A satire of dysfunctional politics and economic disparity.
Chapter V: Day/Page 39 CONTINUED FROM YESTERDAY. . . . “I said… Less eleven hours of travel. You have to subtract the time it takes to go through the wormhole, so we only have thirty-six hours. Only thirty-six hours to prepare a new launch, then launch, land on the planet, bind to a life-form—and it has to be a class-1 life-form—somehow find a boat, get diving gear—assuming they even have that—go out into the ocean, dive down fifty feet, find the pod, get it back into the boat, and open it. Do you see what I mean? We only have thirty-six hours to do all that—on a planet we don’t know a damn thing about. It’s impossible! She’s going to die, and it’s all because of me. I should have done another stupid wormhole test.”
He stares blankly at the floor again.
“Sofia, I want you to help Pils. We need the exact position of Dr. Thrush’s pod and the closest populated area to it. Wake up everybody you need to and get the rocket ready, get the stasis room prepped, get everything we’ll need, so when I come back with the military in a few hours we are ready to go. Can you do that?”
The Professor snaps his fingers in front of Pils’ face. “Pils! Look at me. I need you to focus. It’s not your fault, so stop saying that. I want you to do whatever Sofia tells you to, ok? She’s in charge. Understand?”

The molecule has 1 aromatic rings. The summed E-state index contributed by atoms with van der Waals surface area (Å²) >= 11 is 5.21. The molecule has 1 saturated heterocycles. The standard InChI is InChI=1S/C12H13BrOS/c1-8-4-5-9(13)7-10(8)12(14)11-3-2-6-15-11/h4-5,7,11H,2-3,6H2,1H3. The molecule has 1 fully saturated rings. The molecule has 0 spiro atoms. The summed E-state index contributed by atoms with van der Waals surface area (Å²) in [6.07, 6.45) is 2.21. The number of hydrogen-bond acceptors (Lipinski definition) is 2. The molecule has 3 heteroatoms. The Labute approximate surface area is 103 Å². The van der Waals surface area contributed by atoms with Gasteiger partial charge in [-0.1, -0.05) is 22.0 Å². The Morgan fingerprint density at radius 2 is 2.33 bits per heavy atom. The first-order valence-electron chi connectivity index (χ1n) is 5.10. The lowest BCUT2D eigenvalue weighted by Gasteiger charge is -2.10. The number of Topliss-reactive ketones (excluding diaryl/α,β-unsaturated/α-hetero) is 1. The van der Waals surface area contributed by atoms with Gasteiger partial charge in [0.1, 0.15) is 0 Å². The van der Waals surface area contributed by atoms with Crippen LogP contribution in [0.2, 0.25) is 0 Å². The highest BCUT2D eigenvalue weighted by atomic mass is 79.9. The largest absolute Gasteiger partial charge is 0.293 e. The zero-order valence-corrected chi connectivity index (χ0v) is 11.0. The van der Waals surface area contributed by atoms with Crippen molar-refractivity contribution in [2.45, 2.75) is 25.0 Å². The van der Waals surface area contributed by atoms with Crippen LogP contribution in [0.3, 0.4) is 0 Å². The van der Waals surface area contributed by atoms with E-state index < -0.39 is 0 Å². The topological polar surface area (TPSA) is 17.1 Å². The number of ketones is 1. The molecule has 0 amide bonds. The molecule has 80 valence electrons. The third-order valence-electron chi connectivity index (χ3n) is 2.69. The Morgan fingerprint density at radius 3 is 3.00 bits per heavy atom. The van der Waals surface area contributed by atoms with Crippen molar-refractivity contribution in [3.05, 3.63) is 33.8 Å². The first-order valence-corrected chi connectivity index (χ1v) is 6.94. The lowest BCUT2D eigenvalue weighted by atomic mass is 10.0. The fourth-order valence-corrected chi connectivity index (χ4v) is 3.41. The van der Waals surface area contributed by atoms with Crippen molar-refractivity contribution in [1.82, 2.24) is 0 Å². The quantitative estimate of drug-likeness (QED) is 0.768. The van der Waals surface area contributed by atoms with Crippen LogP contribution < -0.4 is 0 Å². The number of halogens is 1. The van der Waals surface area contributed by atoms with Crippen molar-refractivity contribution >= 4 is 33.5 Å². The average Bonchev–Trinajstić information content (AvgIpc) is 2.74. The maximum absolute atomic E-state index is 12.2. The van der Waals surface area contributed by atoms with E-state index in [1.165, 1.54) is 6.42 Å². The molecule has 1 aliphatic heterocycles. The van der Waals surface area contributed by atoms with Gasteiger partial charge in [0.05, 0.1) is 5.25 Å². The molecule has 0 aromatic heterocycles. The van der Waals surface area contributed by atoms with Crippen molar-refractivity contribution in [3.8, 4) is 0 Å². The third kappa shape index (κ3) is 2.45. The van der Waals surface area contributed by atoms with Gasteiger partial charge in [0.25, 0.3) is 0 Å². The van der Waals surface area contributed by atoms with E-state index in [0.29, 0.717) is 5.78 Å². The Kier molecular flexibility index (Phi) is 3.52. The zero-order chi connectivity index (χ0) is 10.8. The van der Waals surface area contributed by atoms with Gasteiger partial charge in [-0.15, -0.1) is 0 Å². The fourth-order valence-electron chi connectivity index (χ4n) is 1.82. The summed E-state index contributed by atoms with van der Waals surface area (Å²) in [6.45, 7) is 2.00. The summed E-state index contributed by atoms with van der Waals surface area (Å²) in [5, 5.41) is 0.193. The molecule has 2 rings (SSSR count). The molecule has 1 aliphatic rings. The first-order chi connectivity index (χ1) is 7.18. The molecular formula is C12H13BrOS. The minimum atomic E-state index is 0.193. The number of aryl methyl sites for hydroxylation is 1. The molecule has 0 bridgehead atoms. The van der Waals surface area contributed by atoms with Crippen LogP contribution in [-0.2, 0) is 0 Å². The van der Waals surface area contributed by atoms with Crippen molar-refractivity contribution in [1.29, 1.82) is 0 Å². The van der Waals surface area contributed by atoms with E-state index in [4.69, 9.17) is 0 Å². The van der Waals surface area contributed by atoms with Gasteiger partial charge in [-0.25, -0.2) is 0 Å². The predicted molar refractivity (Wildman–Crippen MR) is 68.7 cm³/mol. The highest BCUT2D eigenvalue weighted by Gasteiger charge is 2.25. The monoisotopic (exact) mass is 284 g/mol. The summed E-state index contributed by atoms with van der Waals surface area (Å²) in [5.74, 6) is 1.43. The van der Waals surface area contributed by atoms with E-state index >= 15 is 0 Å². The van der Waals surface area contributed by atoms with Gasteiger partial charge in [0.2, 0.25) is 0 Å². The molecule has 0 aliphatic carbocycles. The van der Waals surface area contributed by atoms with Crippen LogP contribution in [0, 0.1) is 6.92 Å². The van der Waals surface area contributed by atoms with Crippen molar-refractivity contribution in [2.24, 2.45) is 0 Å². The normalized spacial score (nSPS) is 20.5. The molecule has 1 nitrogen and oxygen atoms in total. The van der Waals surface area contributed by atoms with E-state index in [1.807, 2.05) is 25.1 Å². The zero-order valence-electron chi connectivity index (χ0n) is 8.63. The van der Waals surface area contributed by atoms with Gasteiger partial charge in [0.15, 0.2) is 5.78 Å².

Pils stares back vacantly, mouth agape, lobotomized by the unfurling events.
“Go! I’ll take care of him,” Sofia urges, pushing the Professor out the door. “I’ll take care of everything here. Don’t worry.”
After receiving the urgent call for help from Professor Hawkeye, the Admiral calls Major Bedlam. “There’s a problem at LAAC,” he says. “One of those bird-brained mouse-wipes went and got themselves lost, and now they’re sunk, literally, at the bottom of the ocean, unless we swoop in and save their ass. How soon can you be ready to go?”
“Are we going to use our launch facility or theirs?” asks the Major.
“Ours, of course. I wouldn’t trust those frog-fellators to send a pile of steaming duck shit through the wormhole.”
“Then it’s going to be tight,” says Bedlam, doing the calculations.
“Why? How much time do you need?” asks the Admiral.
“I can be ready immediately. That’s not the problem. The problem is that we’ll need at least twenty-four hours, maybe more, to prepare our site for the launch. That only gives us about twelve hours on the planet to get to the pod.”
“What the hell do you mean?. . .
TO BE CONTINUED TOMORROW. . . .
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This book is a work of fiction. Names, characters, businesses, organizations, places, events, and incidents either are the product of the author’s imagination or are used fictitiously. Any resemblance to actual persons, living or dead, events, or locales is entirely coincidental.
Copyright © 2013 by Gregory James
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